Our objective is to separate resolvers and monitors, and we have a set of samples labeled with these two types, so we can calculate the scores on these samples using their ground truth classes and predicted classes. Finally, I choose Adjust Rand Index as the criteria for selecting the best performing model on our data.
We tried K-Means, Gaussian Mixture Model, MeanShift, DBSCAN and Agglomerative Clustering with adjustments of hyper-parameters. The model with the highest Adjust Rand Index is Gaussian Mixture with 5 clusters, using feature standardization. It has Adjust Rand Index of 0.849789 (1 is the perfect match), Homogeneity Score of 0.960086 (1 means the best homogeneity of each cluster), Completeness Score of 0.671609 (1 means all members of a given class are assigned to the same cluster). The lower completeness score is due to that resolvers are separated into multiple clusters, which is acceptable as long as they are different clusters from which the monitors fall in.
Verification with ground truth
We collected some known addresses from the sources below:
- ICANN monitoring
- Pingdom monitoring
- ThousandEyes monitoring
- RIPE Atlas Probes
- RIPE Atlas Anchors
- Google DNS
- Education & Research: Universities, research institutes, REANNZ
- Addresses collected from RIPE Atlas probes: we ran an experiment involving RIPE Atlas probes around the world and collected the addresses of resolvers they used to send DNS queries.
Not all of them showed up in our data, and some were just not active enough and were filtered out as noise. Five clusters are predicted by the model selected with the highest score on these known addresses, as described in the last section. Now let's take a look at their distribution across these clusters. Here's a summarized table and a normalized heat map (Monitors are marked in red to distinguish them from resolvers):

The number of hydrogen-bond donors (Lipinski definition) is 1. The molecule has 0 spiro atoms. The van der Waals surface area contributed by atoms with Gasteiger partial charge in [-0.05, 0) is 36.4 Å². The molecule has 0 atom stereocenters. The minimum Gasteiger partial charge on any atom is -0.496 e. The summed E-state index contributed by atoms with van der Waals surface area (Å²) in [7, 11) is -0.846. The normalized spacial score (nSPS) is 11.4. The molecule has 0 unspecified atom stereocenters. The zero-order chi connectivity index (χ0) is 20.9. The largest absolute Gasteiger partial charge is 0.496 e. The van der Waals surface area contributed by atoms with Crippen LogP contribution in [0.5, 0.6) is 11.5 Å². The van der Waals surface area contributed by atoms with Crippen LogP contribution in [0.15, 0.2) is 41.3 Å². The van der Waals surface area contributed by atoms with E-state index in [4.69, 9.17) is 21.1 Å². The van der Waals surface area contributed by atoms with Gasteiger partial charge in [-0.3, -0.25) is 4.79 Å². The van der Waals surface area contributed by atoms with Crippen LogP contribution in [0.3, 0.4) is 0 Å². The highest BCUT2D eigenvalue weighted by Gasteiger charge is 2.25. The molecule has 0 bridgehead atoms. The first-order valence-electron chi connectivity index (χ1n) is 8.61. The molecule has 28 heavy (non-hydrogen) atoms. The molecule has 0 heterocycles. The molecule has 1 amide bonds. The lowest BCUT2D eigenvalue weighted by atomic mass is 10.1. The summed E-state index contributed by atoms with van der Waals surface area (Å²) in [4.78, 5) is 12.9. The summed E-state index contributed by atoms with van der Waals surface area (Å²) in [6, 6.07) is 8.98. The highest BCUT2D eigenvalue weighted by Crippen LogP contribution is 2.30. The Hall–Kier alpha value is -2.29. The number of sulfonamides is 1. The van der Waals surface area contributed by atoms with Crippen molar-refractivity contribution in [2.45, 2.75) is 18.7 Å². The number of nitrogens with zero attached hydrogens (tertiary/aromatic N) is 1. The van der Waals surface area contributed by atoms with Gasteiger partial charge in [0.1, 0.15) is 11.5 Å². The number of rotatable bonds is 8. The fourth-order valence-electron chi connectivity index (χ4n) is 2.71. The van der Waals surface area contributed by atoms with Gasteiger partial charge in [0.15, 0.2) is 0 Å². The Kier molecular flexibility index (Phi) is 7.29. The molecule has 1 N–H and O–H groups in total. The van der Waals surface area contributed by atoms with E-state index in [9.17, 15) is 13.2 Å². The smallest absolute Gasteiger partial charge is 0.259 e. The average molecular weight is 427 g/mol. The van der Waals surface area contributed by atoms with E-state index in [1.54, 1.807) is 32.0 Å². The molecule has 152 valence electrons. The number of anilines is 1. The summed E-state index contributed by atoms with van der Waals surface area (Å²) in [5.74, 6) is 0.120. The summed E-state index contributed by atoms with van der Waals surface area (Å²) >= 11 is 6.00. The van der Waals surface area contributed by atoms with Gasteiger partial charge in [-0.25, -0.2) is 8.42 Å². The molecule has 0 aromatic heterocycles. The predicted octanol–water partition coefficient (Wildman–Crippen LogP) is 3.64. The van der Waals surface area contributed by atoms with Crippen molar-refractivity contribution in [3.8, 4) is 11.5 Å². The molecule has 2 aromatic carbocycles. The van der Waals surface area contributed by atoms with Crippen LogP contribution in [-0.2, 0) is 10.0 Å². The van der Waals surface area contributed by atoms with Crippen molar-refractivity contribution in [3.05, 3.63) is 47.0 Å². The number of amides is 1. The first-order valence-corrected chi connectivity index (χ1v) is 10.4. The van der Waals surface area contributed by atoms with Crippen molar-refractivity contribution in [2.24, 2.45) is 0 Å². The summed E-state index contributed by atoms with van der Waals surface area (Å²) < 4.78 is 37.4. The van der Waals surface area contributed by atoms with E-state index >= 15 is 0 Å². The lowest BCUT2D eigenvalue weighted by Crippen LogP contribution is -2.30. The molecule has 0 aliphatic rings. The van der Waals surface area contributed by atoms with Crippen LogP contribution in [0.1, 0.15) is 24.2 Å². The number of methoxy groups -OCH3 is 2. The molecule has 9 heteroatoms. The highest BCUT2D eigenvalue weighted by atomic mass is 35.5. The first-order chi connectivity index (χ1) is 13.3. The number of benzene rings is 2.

We have the following observations:
- Only 106 out of 15k monitor addresses and 2757 out of 4490 resolvers are in the table. Those missing samples are either invisible in our query traffic or removed as noise in our data cleaning step. RIPE Atlas Anchors and AMP monitors are completely absent in our test.
- Cluster #1 captures all monitoring samples from ICANN, Pingdom and ThousandEyes, while it doesn't capture most RIPE Atlas Probes. The reason why some RIPE Atlas Probes behaved differently from other monitors could be the User-defined Measurements (UDM) with random behaviors.
- 86% of OpenDNS resolvers also fall into Cluster #1, but referring to the numerical table above, there're only 7 samples from OpenDNS in our dataset, which makes the data less significant. But why only 7 showed up while we have 90 OpenDNS samples in total? We found that many OpenDNS addresses were removed as noise in the data cleaning due to low traffic and visibility. We need to further look into OpenDNS's specific behavior.
- All Google DNS resolvers fall into Cluster #2, #4, well captured by the model.
- We collected 2199 addresses of resolvers used by RIPE Atlas probes, they're dispersed over all clusters. By default, a RIPE Atlas probe acquires DNS resolver information using DHCP. It can also be configured to use a target resolver in some DNS measurements. So this sample set is likely to contain various resolvers, big and small, common and uncommon (like resolvers set up for experiments). That could be the reason for the dispersion.
We remove samples from RIPE Atlas Probes, OpenDNS, RIPE Atlas collected resolvers, whose pattern is not clear, and then aggregate the rest resolvers and monitors. We can see a clearer pattern:
Cluster #1 captures the monitors, while Cluster #2, #4 capture 97% resolvers. Cluster #0, #3 are two big clusters and we don't have many known samples fall in, so their patterns are not clear.
Our clustering model segregates the monitors and some major resolvers quite well. There're still some unclear patterns, and we need to improve our ground truth to further verify the model. Some cutting-edge techniques can be applied to visualize high dimensional data and interpret the model to help us better understand the clustering result. We'll explain that later.